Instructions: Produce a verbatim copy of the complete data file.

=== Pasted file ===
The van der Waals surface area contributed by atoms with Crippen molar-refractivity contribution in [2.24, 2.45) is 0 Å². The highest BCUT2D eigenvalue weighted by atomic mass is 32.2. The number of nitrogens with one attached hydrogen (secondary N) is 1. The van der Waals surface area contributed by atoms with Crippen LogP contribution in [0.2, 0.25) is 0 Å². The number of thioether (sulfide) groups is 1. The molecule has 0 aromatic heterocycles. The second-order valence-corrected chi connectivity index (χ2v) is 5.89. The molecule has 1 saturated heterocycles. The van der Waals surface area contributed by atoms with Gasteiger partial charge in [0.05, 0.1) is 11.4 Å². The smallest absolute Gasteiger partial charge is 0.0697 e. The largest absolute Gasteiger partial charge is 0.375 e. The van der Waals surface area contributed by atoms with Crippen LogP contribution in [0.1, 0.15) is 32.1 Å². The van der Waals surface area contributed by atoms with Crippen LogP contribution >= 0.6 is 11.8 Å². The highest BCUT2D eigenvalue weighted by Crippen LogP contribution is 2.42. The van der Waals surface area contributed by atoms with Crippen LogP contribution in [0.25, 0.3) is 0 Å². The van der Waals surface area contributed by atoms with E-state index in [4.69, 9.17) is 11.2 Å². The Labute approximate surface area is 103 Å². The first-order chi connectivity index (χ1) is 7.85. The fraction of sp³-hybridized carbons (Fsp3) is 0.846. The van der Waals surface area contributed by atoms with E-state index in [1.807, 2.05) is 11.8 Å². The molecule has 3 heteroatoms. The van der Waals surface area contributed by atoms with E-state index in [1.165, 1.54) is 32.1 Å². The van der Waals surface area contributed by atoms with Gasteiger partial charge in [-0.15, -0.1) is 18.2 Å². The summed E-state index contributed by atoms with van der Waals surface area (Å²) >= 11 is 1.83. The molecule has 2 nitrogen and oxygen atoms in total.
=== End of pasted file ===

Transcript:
The van der Waals surface area contributed by atoms with Crippen molar-refractivity contribution in [2.24, 2.45) is 0 Å². The highest BCUT2D eigenvalue weighted by atomic mass is 32.2. The number of nitrogens with one attached hydrogen (secondary N) is 1. The van der Waals surface area contributed by atoms with Crippen LogP contribution in [0.2, 0.25) is 0 Å². The number of thioether (sulfide) groups is 1. The molecule has 0 aromatic heterocycles. The second-order valence-corrected chi connectivity index (χ2v) is 5.89. The molecule has 1 saturated heterocycles. The van der Waals surface area contributed by atoms with Gasteiger partial charge in [0.05, 0.1) is 11.4 Å². The smallest absolute Gasteiger partial charge is 0.0697 e. The largest absolute Gasteiger partial charge is 0.375 e. The van der Waals surface area contributed by atoms with Crippen LogP contribution in [0.1, 0.15) is 32.1 Å². The van der Waals surface area contributed by atoms with Crippen LogP contribution >= 0.6 is 11.8 Å². The highest BCUT2D eigenvalue weighted by Crippen LogP contribution is 2.42. The van der Waals surface area contributed by atoms with Crippen LogP contribution in [0.25, 0.3) is 0 Å². The van der Waals surface area contributed by atoms with E-state index in [4.69, 9.17) is 11.2 Å². The Labute approximate surface area is 103 Å². The first-order chi connectivity index (χ1) is 7.85. The fraction of sp³-hybridized carbons (Fsp3) is 0.846. The van der Waals surface area contributed by atoms with E-state index in [1.807, 2.05) is 11.8 Å². The molecule has 3 heteroatoms. The van der Waals surface area contributed by atoms with E-state index in [1.165, 1.54) is 32.1 Å². The van der Waals surface area contributed by atoms with Gasteiger partial charge in [-0.15, -0.1) is 18.2 Å². The summed E-state index contributed by atoms with van der Waals surface area (Å²) >= 11 is 1.83. The molecule has 2 nitrogen and oxygen atoms in total.